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What-ifs and Open Eyes: The Source Of Every Story Ever Told

This is kind of a basic question everyone who’s ever wanted to write a story asked themselves a few times. I’m sure that several readers wonder how their favorite writers came up with such entertaining stories that keep the audience turning pages or scrolling down the screen.

How does it happen? Is there a kind of fairy visiting us in our sleep and injecting ideas in our minds via a speck of colored sparkling dust? Or we’re just born with a few stories hardwired into ourselves and ready to be unleashed out in the world? To me, the answer is much simpler than that. Stories come from the observation of the real world.

When we’re walking in the street, alone or talking with some friends, we’re living a story. When we tell our parents what we’ve been up to one day at school, we’re telling a story. Of course, the same story we tell our parents or our friends about how our day at school went won’t have the appeal to entertain a full audience of people all around the world, but it could be closer than we think.

The point is that when you observe the world around you with the writer’s mindset, there is a question you keep repeating in your head over and over again. Just two words: “What if?”. This is explained quite well in Stephen King’s book “On Writing”1, and knowing that I’m in full agreement with the Master himself about this (and about being a helpless pantser) soothed my heart in more ways than one. One day I’ll work on reducing my adverbs, too, but that’s a story for another day.

Many of the stories we’ve enjoyed started off as a normal slice of life until an extraordinary event set everything in motion and made it interesting. That extraordinary event is the “What if”. To be clear, it doesn’t have something too extreme such as aliens invading the Earth, or supernatural entities appearing in Maine every 27 years to feast on small kids and on their fears: even the smallest slide in the protagonist’s everyday life can turn a plain and boring day into a page-turner.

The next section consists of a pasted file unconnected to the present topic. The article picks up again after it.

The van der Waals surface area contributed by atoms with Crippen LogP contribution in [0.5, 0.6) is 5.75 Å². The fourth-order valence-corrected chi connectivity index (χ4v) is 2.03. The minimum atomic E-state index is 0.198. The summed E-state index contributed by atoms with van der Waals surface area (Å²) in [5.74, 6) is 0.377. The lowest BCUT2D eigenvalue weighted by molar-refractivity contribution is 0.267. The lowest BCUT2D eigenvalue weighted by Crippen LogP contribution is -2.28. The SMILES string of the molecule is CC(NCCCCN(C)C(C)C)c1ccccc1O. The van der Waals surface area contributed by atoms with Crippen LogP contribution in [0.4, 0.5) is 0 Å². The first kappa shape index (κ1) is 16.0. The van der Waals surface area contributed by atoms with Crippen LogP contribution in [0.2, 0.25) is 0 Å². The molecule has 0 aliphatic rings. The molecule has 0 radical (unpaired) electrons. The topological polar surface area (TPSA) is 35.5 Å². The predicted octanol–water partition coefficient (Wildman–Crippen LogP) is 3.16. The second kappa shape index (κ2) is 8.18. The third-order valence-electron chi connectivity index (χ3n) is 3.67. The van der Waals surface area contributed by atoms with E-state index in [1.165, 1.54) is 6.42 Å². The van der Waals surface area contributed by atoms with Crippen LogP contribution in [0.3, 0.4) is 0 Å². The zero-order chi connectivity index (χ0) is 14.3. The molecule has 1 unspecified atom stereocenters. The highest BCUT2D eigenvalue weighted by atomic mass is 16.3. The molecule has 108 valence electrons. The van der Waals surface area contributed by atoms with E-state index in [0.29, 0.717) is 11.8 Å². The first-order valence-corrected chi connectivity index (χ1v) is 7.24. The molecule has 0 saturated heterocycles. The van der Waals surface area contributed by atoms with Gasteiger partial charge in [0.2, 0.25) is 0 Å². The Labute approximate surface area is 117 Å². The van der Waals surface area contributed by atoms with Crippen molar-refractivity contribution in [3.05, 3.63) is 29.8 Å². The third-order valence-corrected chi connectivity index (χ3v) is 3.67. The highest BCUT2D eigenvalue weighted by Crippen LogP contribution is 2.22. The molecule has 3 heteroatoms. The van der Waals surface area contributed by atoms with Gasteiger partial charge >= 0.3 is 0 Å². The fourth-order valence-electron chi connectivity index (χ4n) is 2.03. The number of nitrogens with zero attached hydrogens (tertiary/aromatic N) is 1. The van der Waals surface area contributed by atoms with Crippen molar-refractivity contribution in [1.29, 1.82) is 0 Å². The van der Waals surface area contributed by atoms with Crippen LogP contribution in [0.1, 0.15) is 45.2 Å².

An example? The protagonist goes to school, same as everyday of their life. As soon as they enter the class, they see a stranger in place of the usual professor, who tells them that the professor is home sick and he will take his place for the time being. Nothing too uncommon until this point, just things happening every day. But what if the new professor, under that young and charming aura, involves the students in something big and twisted? What if he’s taking the usual professor hostage, and the kids are the only ones who can save him?

Ok, this might be too biased by my insane love for mysteries and conspiracies, but it could be something more “everyday life”-like: maybe the missing professor was the protagonist’s favorite professor, while things with the new one get rough quickly and the protagonist needs to struggle to maintain their grade standard and to be admitted to college. Or maybe it was the other way around: the new professor kickstart a newfound love for their subject in the protagonist, who goes from being a struggling D+ to an A- in weeks. Until something else happens…*

I’ve been a bit carried away by this exercise, but it proves my point. Observation plus tweaks are the keys to come up with something interesting and relatable. A while back I wrote a piece on Medium about an exercise I took from the book I selected as my “Storytelling bible”2: the authors ask to write down 10 characters, 10 qualities they might possess, and 10 situations they can find themselves in. Such an exercise is clear proof that stories potentially begin inside us, from how we’re able to process the real world and the things that happen there. The advice they gave in the book was to start with a “common” person as the protagonist, then put it in an uncomfortable situation, not to come up with the most incredible thing you could think of.

This might sound like a piece of vague and general advice, but as of now, it’s the best I could come up with: as in many other things in life, it’s about maintaining an open mind. Stories are just around the corner, waiting to be told.

P.S. Stay tuned to find out how I came up with the idea for my first novel “We gotta get out”. I’ll reveal it in the next few days.

* The professor example didn’t actually come up by chance: countless years ago, the night before my High School finals, I had the dream about our Maths professor being the chief of an alien tribe who planned to enslave my entire class and bring us all in their underground spaceship (whatever that meant, I woke up before I had the chance to see it). Stressed student mindset, right?


  1. King, Stephen. On Writing: A Memoir of the Craft.
  2. Bryant, Robert Denton and Giglio, Keith. Slay the dragon: Writing Great Video Games
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